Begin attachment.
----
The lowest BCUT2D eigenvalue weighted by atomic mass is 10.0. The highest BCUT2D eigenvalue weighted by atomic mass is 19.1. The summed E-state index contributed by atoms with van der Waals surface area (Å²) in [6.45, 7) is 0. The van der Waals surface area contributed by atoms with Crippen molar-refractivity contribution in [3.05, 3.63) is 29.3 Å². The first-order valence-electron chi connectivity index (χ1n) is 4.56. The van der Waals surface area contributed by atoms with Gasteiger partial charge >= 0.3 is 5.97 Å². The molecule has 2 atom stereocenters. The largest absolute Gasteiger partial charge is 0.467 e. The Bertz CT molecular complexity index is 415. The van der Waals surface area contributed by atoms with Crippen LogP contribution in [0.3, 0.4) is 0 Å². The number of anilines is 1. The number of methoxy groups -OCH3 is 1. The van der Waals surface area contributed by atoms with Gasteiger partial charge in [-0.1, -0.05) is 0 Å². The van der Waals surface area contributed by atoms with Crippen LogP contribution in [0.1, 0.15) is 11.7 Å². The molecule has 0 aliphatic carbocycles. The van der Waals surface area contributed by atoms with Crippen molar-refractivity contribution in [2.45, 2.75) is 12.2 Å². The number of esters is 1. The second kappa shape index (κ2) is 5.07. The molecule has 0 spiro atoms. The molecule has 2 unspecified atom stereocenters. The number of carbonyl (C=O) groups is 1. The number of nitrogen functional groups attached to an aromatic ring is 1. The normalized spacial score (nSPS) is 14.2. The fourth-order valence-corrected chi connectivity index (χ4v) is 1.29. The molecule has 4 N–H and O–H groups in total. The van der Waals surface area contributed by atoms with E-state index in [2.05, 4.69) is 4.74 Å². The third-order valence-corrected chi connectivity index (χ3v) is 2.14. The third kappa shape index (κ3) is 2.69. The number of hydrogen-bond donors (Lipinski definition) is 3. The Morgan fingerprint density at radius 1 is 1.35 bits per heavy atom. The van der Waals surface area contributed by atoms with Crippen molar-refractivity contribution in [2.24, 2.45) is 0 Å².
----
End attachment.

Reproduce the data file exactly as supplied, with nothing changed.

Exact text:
The lowest BCUT2D eigenvalue weighted by atomic mass is 10.0. The highest BCUT2D eigenvalue weighted by atomic mass is 19.1. The summed E-state index contributed by atoms with van der Waals surface area (Å²) in [6.45, 7) is 0. The van der Waals surface area contributed by atoms with Crippen molar-refractivity contribution in [3.05, 3.63) is 29.3 Å². The first-order valence-electron chi connectivity index (χ1n) is 4.56. The van der Waals surface area contributed by atoms with Gasteiger partial charge >= 0.3 is 5.97 Å². The molecule has 2 atom stereocenters. The largest absolute Gasteiger partial charge is 0.467 e. The Bertz CT molecular complexity index is 415. The van der Waals surface area contributed by atoms with Crippen LogP contribution in [0.3, 0.4) is 0 Å². The number of anilines is 1. The number of methoxy groups -OCH3 is 1. The van der Waals surface area contributed by atoms with Gasteiger partial charge in [-0.1, -0.05) is 0 Å². The van der Waals surface area contributed by atoms with Crippen LogP contribution in [0.1, 0.15) is 11.7 Å². The molecule has 0 aliphatic carbocycles. The van der Waals surface area contributed by atoms with Crippen molar-refractivity contribution in [2.45, 2.75) is 12.2 Å². The number of esters is 1. The second kappa shape index (κ2) is 5.07. The molecule has 0 spiro atoms. The molecule has 2 unspecified atom stereocenters. The number of carbonyl (C=O) groups is 1. The number of nitrogen functional groups attached to an aromatic ring is 1. The normalized spacial score (nSPS) is 14.2. The fourth-order valence-corrected chi connectivity index (χ4v) is 1.29. The molecule has 4 N–H and O–H groups in total. The van der Waals surface area contributed by atoms with E-state index in [2.05, 4.69) is 4.74 Å². The third-order valence-corrected chi connectivity index (χ3v) is 2.14. The third kappa shape index (κ3) is 2.69. The number of hydrogen-bond donors (Lipinski definition) is 3. The Morgan fingerprint density at radius 1 is 1.35 bits per heavy atom. The van der Waals surface area contributed by atoms with Crippen molar-refractivity contribution in [2.24, 2.45) is 0 Å².